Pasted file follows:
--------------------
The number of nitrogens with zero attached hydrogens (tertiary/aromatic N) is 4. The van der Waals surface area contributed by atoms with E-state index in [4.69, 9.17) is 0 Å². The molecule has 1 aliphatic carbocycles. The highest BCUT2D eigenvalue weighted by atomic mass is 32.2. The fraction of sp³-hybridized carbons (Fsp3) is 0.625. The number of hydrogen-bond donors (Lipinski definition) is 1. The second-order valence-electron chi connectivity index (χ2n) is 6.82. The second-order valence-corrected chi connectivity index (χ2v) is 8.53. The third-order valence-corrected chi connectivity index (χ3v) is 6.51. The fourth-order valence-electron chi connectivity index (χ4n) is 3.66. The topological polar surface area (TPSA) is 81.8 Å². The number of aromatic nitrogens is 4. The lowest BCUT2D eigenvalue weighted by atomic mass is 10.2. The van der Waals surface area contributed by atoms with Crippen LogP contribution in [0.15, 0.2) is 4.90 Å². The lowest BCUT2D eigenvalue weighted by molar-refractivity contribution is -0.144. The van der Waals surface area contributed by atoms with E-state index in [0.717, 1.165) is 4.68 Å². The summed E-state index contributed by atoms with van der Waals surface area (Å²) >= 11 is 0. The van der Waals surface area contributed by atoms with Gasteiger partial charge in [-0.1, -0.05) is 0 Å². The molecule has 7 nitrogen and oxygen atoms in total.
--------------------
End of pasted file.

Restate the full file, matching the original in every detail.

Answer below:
The number of nitrogens with zero attached hydrogens (tertiary/aromatic N) is 4. The van der Waals surface area contributed by atoms with E-state index in [4.69, 9.17) is 0 Å². The molecule has 1 aliphatic carbocycles. The highest BCUT2D eigenvalue weighted by atomic mass is 32.2. The fraction of sp³-hybridized carbons (Fsp3) is 0.625. The number of hydrogen-bond donors (Lipinski definition) is 1. The second-order valence-electron chi connectivity index (χ2n) is 6.82. The second-order valence-corrected chi connectivity index (χ2v) is 8.53. The third-order valence-corrected chi connectivity index (χ3v) is 6.51. The fourth-order valence-electron chi connectivity index (χ4n) is 3.66. The topological polar surface area (TPSA) is 81.8 Å². The number of aromatic nitrogens is 4. The lowest BCUT2D eigenvalue weighted by atomic mass is 10.2. The van der Waals surface area contributed by atoms with Crippen LogP contribution in [0.15, 0.2) is 4.90 Å². The lowest BCUT2D eigenvalue weighted by molar-refractivity contribution is -0.144. The van der Waals surface area contributed by atoms with E-state index in [0.717, 1.165) is 4.68 Å². The summed E-state index contributed by atoms with van der Waals surface area (Å²) >= 11 is 0. The van der Waals surface area contributed by atoms with Gasteiger partial charge in [-0.1, -0.05) is 0 Å². The molecule has 7 nitrogen and oxygen atoms in total.